In our last exam, we were told to look at the appraisal’s replacement cost value or comps (if listed) rather than a tax assessed value when determining the insurable value of residential properties.
Since the appraised value/comps are often older than the tax assessed value, what would you recommend?
A tax assessed value generally isn’t a good indicator of the insurable value.
We agree that it should not be used by itself to determine insurable value but it could be used as a component in an insurable value calculation. Our interpretation has always been that there is a lot of leeway when determining insurable value, provided it is supported and consistent. The Interagency Flood Insurance FAQs indicate that many different methods beyond RCV exist to determine insurable value (for example, demolition value, functional building cost, cost approach, hazard insurance, etc.). Keep in mind that flood insurance doesn’t cover everything and RCV only pays in limited circumstances. Thus, we don’t think it’s correct to only use RCV in all situations.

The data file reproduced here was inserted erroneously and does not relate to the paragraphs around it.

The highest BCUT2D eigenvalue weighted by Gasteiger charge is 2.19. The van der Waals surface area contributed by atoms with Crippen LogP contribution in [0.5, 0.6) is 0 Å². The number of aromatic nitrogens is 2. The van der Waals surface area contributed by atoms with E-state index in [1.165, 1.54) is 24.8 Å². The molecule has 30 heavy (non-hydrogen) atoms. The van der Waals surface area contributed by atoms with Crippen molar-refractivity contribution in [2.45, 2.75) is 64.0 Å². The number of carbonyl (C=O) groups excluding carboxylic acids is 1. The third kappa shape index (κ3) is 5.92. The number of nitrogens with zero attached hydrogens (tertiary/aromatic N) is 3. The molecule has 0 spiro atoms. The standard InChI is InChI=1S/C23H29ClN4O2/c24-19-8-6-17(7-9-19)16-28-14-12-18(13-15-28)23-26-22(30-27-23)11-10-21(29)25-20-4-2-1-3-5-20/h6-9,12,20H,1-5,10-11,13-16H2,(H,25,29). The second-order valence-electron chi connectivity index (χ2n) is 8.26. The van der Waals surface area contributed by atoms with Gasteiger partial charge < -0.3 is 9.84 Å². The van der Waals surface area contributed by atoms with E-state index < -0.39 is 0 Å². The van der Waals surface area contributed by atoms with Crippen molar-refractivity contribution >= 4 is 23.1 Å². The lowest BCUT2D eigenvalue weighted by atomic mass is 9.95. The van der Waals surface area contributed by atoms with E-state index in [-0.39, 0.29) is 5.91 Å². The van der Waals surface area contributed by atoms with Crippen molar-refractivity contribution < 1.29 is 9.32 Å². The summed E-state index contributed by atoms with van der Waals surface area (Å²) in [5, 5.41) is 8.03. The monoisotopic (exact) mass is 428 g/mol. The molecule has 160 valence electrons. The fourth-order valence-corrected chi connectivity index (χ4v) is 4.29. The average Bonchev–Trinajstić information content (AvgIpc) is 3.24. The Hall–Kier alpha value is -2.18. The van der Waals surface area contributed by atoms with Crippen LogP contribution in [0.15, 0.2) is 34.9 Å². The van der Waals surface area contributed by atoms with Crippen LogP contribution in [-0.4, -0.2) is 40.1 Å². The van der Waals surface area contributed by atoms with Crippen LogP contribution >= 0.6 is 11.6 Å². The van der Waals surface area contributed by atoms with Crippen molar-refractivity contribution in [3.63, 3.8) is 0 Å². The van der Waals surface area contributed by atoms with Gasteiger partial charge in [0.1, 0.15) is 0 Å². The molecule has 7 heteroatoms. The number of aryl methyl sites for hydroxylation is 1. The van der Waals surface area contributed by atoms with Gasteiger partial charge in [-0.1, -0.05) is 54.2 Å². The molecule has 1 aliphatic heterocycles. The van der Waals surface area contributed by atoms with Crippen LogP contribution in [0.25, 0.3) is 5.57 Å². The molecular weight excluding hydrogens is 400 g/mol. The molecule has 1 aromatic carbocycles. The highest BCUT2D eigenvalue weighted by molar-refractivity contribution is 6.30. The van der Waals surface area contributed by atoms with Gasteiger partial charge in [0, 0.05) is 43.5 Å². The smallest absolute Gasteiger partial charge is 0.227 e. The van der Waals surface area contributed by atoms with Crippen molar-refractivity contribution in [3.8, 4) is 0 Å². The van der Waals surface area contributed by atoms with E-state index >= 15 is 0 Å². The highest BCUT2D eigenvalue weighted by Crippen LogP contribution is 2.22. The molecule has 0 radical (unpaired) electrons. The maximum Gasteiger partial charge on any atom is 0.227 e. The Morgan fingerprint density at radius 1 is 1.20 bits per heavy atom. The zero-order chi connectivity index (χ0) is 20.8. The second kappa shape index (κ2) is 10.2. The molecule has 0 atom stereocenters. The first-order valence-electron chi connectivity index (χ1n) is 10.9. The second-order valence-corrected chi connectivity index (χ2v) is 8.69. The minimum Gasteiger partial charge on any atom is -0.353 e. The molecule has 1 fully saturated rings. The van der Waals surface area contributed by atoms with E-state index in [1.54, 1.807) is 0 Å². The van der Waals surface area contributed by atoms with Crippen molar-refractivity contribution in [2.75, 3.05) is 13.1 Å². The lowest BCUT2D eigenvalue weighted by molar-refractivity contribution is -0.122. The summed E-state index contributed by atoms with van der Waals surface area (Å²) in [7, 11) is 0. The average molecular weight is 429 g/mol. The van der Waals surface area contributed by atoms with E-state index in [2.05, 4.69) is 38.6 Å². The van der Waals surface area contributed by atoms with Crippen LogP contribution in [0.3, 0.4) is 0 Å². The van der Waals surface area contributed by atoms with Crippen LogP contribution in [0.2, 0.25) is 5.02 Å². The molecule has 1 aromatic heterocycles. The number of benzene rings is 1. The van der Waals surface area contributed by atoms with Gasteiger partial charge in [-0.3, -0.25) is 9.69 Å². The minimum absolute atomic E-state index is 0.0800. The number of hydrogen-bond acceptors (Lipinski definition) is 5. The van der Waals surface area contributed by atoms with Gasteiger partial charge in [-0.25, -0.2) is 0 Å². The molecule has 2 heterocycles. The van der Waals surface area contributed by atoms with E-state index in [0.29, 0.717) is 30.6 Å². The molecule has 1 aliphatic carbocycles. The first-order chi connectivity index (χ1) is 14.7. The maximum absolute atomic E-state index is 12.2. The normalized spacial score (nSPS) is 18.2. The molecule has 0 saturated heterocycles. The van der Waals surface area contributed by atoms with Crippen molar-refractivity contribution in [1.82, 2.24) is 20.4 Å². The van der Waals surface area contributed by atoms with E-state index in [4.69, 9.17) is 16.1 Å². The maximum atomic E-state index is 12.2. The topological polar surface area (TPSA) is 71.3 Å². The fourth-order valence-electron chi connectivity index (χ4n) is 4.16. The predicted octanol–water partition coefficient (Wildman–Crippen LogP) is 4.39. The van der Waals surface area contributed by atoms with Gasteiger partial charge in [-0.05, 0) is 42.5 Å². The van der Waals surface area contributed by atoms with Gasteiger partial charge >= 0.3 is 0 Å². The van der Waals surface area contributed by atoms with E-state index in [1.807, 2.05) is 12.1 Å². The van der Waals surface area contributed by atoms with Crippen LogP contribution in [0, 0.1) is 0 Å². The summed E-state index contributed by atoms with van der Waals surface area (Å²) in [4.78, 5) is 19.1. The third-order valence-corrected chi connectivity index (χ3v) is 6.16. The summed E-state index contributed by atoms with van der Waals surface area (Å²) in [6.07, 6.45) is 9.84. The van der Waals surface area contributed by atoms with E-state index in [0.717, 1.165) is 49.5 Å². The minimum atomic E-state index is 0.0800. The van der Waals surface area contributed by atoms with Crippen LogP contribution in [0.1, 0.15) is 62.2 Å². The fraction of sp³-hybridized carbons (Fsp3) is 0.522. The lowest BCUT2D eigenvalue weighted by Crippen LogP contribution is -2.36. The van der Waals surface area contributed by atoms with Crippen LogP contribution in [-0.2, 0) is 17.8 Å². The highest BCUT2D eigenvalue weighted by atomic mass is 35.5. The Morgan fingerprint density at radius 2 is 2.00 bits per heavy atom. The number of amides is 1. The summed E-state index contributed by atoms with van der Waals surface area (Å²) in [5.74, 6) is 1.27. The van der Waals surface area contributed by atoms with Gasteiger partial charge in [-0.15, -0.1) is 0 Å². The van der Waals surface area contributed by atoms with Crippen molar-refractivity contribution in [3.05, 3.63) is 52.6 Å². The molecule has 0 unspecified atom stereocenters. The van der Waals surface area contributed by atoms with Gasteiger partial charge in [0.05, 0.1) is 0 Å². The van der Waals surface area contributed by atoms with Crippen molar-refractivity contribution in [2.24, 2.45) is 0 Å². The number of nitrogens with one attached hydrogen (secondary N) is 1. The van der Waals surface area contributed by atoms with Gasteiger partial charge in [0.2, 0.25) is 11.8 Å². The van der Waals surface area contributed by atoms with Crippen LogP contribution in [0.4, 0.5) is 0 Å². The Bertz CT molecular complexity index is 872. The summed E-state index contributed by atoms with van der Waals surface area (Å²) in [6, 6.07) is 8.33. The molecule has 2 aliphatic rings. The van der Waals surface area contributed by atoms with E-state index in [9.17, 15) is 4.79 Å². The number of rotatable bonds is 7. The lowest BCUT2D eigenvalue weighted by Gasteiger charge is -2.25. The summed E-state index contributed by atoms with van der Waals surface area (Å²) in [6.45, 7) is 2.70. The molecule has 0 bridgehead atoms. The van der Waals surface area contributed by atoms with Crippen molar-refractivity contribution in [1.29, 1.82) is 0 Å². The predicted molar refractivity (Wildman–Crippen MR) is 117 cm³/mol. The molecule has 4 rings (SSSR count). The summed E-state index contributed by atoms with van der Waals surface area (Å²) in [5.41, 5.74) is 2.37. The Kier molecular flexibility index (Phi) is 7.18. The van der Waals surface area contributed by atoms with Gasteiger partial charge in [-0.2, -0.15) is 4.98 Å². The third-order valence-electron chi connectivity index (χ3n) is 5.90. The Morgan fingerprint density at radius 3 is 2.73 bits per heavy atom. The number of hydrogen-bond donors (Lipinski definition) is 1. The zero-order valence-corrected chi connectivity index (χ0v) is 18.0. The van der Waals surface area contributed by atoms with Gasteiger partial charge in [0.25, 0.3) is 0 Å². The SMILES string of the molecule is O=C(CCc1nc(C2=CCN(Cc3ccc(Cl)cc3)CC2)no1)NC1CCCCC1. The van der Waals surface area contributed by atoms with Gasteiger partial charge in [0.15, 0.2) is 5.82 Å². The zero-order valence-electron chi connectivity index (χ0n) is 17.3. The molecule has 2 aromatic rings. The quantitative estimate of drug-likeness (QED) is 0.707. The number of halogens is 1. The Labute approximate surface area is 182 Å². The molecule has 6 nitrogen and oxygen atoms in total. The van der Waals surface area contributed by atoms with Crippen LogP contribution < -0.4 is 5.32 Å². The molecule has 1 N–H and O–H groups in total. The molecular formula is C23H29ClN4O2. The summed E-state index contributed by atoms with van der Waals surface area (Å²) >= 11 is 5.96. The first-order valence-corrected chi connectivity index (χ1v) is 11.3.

Join us for the Flood Insurance & the Insurable Value Intersection (Flash Webinar) on July 18, 2019. We will answer all the questions submitted during the live webinar, in writing.